Re-reading Soyinka – a discovery in a hotel room, a chance meeting at Wimbledon, and a road not taken
The recent furore in the public space concerning the appointment of the new Chief of Staff to the President was drama on a number of levels. Passions roiled hot enough to boil water. One of the incidents most widely quoted in the social media is from Wole Soyinka’s memoirs-after-a-fashion, titled ‘You Must Set Forth at Dawn’.
It is a good time to take down the volume from the shelf in the study and read it again.
General Sani Abacha, the strongman referred to by the literati as “the goggled one” has recently died. A large number of Nigerians in exile are still trying to wrap their minds around the reality in their home country. The new military Head of State, a man of calm demeanour and not a great profusion of words, is visiting the United States. The nation’s pointsman at the United Nations, a certain Ibrahim Gambari, has arranged a meeting with Wole Soyinka.
The Nobel Laureate is known to officialdom as an elusive, “moving target”. Just to be sure that he would not “disappear into thin air”, the UN pointsman requests him to stay in his own hotel room on the appointed day until the hour of the meeting. As the writer and a group of his fellows sit in the hotel room, killing time, one of them picks up a book from the coffee table. The cover carries a picture of the recently deceased strongman, it is a collection of his speeches, with a foreword purportedly written by the new Head of State.
The meeting takes place shortly afterwards. The Head of State entreats Soyinka to “come home.” At a point a copy of the book from the hotel-room is passed to him. Is he, the writer wants to know, a continuation of the legacy of Abacha?
Gambari’s surprise is clear. The Head of State avers he knows nothing about the Abacha book. It turns out it was done before the man died, ostensibly with the intention of presenting Nigeria’s leader as a world statesman at a time when the country was angling for a permanent seat on the UN Security Council. A less charitable observer would label it a well-funded exercise in image laundry at a time in the heat of international disapproval.
The meeting ends on a pleasant note, with the request to “Come home- everybody wants you home” ringing in the air.
The writer would indeed go home, not long afterwards, to a rousing reception from the public. But that is another story.
“Fast-forward” to another story, on another continent. Soyinka is with his son, Olaokun. They are in the crowd at the Wimbledon tennis tournament. Soyinka is no great tennis fan, though he likes to watch the Williams sisters. A petite young lady, recognising her famous countryman comes gushing forth to greet him.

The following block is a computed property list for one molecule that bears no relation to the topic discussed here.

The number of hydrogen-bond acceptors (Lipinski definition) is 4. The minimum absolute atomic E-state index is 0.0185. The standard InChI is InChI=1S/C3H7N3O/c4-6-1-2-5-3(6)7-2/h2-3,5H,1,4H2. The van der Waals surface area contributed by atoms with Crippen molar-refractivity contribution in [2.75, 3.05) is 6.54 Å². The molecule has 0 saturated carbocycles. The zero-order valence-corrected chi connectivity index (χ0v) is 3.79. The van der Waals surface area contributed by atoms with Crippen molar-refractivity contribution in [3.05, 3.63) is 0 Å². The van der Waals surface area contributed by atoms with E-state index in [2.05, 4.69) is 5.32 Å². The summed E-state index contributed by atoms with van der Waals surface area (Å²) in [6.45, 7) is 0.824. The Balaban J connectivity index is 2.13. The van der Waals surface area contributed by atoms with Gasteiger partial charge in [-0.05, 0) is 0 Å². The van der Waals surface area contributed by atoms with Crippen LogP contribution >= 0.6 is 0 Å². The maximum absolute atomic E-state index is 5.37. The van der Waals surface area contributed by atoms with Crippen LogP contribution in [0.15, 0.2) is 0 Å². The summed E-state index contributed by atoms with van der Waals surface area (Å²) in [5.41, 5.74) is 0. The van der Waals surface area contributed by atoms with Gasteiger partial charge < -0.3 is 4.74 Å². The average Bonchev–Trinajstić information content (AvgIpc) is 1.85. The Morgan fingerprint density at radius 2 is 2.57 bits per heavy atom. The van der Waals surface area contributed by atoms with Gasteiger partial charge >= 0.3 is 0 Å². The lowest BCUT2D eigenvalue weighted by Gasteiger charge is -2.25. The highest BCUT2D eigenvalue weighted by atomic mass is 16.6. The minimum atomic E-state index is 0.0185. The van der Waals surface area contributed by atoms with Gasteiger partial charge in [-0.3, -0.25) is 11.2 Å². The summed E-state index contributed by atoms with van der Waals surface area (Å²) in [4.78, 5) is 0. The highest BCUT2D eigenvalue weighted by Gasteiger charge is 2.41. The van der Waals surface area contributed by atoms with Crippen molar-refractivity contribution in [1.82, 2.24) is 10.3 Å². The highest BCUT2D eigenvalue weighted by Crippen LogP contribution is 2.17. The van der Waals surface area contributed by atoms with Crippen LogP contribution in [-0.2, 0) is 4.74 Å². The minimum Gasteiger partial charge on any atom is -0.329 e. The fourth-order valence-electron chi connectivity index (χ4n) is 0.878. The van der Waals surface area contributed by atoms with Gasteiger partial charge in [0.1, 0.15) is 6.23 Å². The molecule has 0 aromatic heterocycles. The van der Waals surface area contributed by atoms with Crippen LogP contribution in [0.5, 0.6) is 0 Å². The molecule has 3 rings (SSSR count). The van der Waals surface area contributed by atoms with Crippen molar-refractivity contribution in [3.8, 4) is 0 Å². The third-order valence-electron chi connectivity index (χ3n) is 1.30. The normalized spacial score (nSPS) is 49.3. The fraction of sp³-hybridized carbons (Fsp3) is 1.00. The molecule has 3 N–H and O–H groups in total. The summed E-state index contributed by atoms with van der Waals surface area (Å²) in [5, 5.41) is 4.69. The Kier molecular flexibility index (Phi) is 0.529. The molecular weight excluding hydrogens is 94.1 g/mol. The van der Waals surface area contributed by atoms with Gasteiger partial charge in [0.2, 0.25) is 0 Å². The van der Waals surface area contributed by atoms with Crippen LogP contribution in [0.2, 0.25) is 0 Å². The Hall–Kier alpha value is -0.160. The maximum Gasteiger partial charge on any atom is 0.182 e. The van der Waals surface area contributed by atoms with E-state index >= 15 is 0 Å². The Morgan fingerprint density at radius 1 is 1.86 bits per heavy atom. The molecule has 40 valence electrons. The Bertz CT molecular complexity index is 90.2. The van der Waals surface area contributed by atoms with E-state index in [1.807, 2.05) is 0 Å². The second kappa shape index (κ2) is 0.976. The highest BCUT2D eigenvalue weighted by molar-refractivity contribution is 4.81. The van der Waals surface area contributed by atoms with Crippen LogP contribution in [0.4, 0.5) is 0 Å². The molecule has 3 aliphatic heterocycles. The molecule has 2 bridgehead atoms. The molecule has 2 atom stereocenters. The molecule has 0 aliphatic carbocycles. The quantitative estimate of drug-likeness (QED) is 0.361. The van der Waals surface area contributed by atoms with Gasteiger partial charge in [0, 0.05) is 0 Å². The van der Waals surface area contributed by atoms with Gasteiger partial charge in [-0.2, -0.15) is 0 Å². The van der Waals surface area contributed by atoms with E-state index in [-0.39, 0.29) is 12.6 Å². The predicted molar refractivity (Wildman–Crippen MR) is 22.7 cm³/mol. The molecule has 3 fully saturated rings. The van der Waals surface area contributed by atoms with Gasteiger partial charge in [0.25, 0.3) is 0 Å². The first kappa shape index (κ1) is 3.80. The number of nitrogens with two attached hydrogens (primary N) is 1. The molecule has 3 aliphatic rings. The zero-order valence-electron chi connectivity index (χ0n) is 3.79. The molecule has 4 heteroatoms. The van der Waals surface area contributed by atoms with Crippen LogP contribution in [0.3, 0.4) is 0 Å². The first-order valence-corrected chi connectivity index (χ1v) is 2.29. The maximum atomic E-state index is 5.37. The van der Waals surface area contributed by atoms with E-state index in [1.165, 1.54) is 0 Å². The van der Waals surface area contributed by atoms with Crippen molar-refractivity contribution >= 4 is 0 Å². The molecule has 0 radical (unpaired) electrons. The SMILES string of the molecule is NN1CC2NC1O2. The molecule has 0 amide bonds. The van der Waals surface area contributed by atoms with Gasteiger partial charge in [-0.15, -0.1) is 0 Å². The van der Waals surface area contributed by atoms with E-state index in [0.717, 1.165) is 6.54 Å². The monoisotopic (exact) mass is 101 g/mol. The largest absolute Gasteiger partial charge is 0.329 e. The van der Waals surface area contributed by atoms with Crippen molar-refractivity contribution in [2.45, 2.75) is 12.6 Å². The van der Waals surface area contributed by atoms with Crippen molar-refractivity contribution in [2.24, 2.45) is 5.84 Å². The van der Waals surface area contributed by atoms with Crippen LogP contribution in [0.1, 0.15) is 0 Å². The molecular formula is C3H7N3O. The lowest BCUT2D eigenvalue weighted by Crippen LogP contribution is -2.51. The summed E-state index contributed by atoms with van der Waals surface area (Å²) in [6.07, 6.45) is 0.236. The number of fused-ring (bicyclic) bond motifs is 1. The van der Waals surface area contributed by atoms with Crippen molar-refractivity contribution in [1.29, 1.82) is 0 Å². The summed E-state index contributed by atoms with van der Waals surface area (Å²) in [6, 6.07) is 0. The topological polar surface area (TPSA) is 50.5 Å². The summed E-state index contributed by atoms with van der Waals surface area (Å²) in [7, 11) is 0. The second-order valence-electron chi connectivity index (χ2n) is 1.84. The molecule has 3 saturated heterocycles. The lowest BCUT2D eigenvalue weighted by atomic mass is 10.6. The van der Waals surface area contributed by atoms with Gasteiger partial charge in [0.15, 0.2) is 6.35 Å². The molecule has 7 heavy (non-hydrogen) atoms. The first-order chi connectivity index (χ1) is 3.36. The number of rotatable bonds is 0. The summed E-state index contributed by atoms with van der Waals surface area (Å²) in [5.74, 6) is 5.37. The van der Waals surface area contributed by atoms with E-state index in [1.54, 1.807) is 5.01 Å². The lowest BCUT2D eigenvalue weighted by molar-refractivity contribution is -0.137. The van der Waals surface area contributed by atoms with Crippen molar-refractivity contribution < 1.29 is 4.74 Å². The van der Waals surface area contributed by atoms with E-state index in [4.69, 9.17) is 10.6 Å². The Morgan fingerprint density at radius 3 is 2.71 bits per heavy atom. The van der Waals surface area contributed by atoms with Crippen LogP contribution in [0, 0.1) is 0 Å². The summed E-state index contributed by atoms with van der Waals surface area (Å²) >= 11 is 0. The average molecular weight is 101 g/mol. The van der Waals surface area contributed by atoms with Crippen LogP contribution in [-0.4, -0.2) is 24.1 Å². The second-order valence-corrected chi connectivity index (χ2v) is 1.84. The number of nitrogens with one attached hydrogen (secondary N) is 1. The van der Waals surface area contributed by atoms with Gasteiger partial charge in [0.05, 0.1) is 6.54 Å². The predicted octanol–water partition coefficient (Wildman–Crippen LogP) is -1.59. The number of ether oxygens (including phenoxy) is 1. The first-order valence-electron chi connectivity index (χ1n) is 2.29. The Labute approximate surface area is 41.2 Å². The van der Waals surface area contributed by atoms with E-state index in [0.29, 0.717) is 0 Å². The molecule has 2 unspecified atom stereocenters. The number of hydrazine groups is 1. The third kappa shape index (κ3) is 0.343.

The final story of the piece concerns a meeting in a swank London apartment. An emissary, Tunde, has flown in from Abuja, bearing a secret, for your ears only message from them. It is a message of such import that it could alter the course of the life of the writer, and of Nigeria
“I am Zainab” she introduces herself. She has just finished studying Law in a UK university. She is doing her attachment.
He shakes her hand. They converse genially. As they part, he remembers to ask
“Zainab – who?”
“Zainab Abacha” comes the tentative response.
Later, the writer packs up the tennis and goes out to search for Zainab in the crowd. He is thinking he may have been rather brusque and wants to make amends. Sadly, he is unable to locate the young lady.
The final story of the piece concerns a meeting in a swank London apartment. An emissary, Tunde, has flown in from Abuja, bearing a secret, “for your ears only” message from “them”. It is a message of such import that it could alter the course of the life of the writer, and of Nigeria.
Tunde is a man you yourself have known for several decades. He once collected a signed copy of your badly-edited novel – BATOLICA – promising to give it to the man known to many in Nigeria as “Maradona”. “Maradona” is one of the dramatis personae in BATOLICA, and he is not painted with a kindly brush.
Tunde is reputed to have spent several months, or was its years, ensconced in the Presidential Suite of a five-star hotel in Abuja with his beauty queen consort. He is a jolly good fellow. You still run into him occasionally at The Club and at social functions.
Back to the meeting in London, as the Nobel laureate would recapture in “YOU MUST SET FORTH AT DAWN”. Tunde goes straight to the point. The message from “them” is that they want Soyinka to run for President. Of course, “they” will support him. He will not have to spend a kobo of his own money. And so on.
Soyinka weighs the matter in his mind. Does he have the temperament for the hurly burly of Nigerian politics? And if “they” sponsor his election and “win” it for him, what would be the payback? At the back of his mind, perhaps, is a paranoid thought. Could this be someone’s ploy to finally put the nail in the coffin of the “Kongi” mystique?
In the end he declines.
The rest, as they say, is history. “They” settle for Olusegun Obasanjo.
He has lived the drama of his people’s lives – savouring the joys and sweating through the agonies, unable and unwilling to detach himself even after becoming a global icon. “Captain Blood” of the founding band of high-minded youths in University of Ibadan who called themselves Pyrates Confraternity. The “Lone Gunman” snatching the corrupt Premier’s tape from the radio station before broadcast and substituting a mocking parody, as only a dramatist would think to do. The activist braving roadblocks manned by rioting mobs and drunken trigger-happy policemen as he rides into Lagos from the Seme border during “June 12” riots, passing dead bodies lying on the streets.
What indeed might a Soyinka Presidency have been like?
It is a road not taken. No one will ever know, now.